Importantly, no single error was the ‘cause’ of a mishap in our review. It is only when errors are allowed to persist and propagate that the threshold to a mishap is crossed. We noted that the recommendations of the investigative bodies pointed to better procedures, training, manning, equipment, or supervision protocols, but did not directly address the fact that if the current equipment (as found), procedures, supervisory measures, or training had been used, the mishap would not have happened. We will always hold ourselves and our Sailors accountable. It is tempting to think, however, that finding and punishing errors “solves” the underlying problem(s). Something else is needed much earlier to break the mishap chain that enabled the last error to push the team across the mishap threshold. Of particular note is that 1) failures to perform an action or follow protocol almost always happened in mission areas where the ship was certified to safely operate, 2) as number six points out, the majority of incidents occurred on ships known to have a good “operational reputation” -- were the “go-to” ship because outside commands and the crew believed they could get the job done, and 3) a similar near miss was uncovered. These show that inside and outside the ship, there was no recognition that the margin to safety had already eroded. The ship drifted into failure as a team because they and their assessors did not recognize and cope with those errors and other hazards, on the spot.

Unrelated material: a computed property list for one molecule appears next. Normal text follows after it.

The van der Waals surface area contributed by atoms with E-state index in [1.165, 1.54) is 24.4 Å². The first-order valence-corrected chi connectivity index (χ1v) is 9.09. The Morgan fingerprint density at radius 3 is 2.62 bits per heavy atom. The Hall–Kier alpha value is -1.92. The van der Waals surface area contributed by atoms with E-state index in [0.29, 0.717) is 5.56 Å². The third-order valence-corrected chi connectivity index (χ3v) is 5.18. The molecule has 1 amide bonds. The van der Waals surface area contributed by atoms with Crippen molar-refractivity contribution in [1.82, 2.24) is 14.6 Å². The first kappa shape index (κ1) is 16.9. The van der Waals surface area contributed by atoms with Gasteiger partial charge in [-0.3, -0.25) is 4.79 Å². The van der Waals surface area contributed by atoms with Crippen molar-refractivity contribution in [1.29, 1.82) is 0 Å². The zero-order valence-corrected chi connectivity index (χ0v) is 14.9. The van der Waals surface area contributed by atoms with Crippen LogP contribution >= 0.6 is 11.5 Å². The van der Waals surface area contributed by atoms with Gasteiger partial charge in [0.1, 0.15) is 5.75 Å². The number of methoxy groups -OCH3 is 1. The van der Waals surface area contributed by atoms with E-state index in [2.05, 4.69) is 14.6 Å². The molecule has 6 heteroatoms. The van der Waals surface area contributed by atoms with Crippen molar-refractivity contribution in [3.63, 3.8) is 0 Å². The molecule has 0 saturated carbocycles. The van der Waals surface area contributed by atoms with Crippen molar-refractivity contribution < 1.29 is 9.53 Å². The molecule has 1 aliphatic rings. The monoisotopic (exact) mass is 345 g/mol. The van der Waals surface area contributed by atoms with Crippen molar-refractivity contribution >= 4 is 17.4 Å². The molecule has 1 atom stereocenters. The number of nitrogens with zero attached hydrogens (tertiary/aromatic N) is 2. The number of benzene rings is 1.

These concepts are key to understanding, developing and fielding our recent initiatives.
“These six common traits align with failures in executing the six watchstanding principles,” wrote Vice Adm. Brown in a Navy message to the Surface Fleet. “They indicate an organization drifting into failure. Recognizing these indicators requires objectively examining our teams’ performance in daily operations.”
When the Safety team examined the reports beyond HFACS codes, they noted explicit signs of organizational drift expressed in the common traits of mishap ships. This included signs that watchstanding was not fully embraced as a primary duty – one where everyone on watch was personally responsible for the safety of the ship.